Serial Port Configuration

If you are running a Linux server you almost certainly want to use it for dial-up networking. However there are a couple of things you need to be wary of with serial ports.

Internal modems - interrupt conflicts

If your computer already has a COM1 and COM2 serial port, then you will need to install your internal modem as COM3 or COM4. Unfortunately, the way the PC was originally designed, the choice of Interrupt Request (IRQ) lines leads to a conflict, and won't work under Linux:
Port   Linux device  Base I/O Addr   IRQ
COM1      ttyS0           3F8         4
COM2      ttyS1           2F8         3
COM3      ttyS2           3E8         4 [*]  clashes with COM1
COM4      ttyS3           2E8         3 [*]  clashes with COM2
The solution is to set your modem to a different interrupt; good choices are COM3-IRQ5 (unless you have a sound card, which is often already using IRQ5) and COM4-IRQ2. (IRQ2 is the same as IRQ9 on a PC, so if your modem has a link for IRQ9, that's fine too). Don't use IRQ7 - this is used by the printer port.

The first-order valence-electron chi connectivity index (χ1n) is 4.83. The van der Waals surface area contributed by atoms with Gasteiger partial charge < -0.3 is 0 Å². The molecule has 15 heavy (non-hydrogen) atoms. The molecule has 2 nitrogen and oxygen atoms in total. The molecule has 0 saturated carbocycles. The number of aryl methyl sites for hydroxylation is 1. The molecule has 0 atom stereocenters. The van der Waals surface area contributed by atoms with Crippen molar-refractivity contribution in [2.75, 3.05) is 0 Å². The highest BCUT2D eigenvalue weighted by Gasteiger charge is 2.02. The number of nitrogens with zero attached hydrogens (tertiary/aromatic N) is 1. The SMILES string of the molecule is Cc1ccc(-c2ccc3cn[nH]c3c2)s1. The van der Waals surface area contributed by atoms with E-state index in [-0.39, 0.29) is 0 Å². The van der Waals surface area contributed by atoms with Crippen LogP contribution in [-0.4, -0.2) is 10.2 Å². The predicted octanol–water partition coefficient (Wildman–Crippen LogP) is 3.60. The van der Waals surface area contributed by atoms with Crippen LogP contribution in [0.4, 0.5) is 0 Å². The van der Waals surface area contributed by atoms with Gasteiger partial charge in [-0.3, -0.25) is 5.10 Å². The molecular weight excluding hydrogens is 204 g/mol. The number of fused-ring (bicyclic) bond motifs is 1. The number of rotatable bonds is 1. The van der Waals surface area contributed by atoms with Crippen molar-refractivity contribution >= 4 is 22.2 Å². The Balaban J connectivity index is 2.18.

Once you have set up your modem, using on-board jumpers or DIP switches, you need to tell Linux when it boots to use a different IRQ. Add a line or lines like this to /etc/rc.d/rc.local

    setserial -v /dev/ttyS2 irq 5
    setserial -v /dev/ttyS3 irq 2
If you need to install an internal modem as COM1 or COM2, and your PC already has a COM1 or COM2, then you must disable the existing COM port. This might be a jumper on your I/O card, or for motherboards with on-board I/O, a BIOS setup setting.

External modems - old UARTs

The chip in your PC which converts parallel information into a serial data stream to your modem, and back again, is called a UART (Universal Asynchronous Receiver Transmitter). The original UART (part number 8250 or 16450) could only hold one character at a time, which meant that if the processor didn't fetch characters from it quickly enough, they could be lost. The new UART is called a 16550A, and can buffer up to 16 characters, making data loss much less likely and reducing the workload on the processor too.

It's easy to check which you have - look at the kernel messages when the system boots up, which you can see afterwards using the following command:

    dmesg | less
If you have 8250 or 16450 UARTs, they are unlikely to work at above 9600 bits per second (and even at 9600 may loose characters occasionally). Upgrade your PC's I/O card to one which has 16550A UARTs; this shouldn't cost you more than around US$30.

Most internal modems have 16550A UARTs on board - so this problem doesn't arise for them. Most modern motherboards also have 16550A UARTs on-board.

Last updated 14 June 1998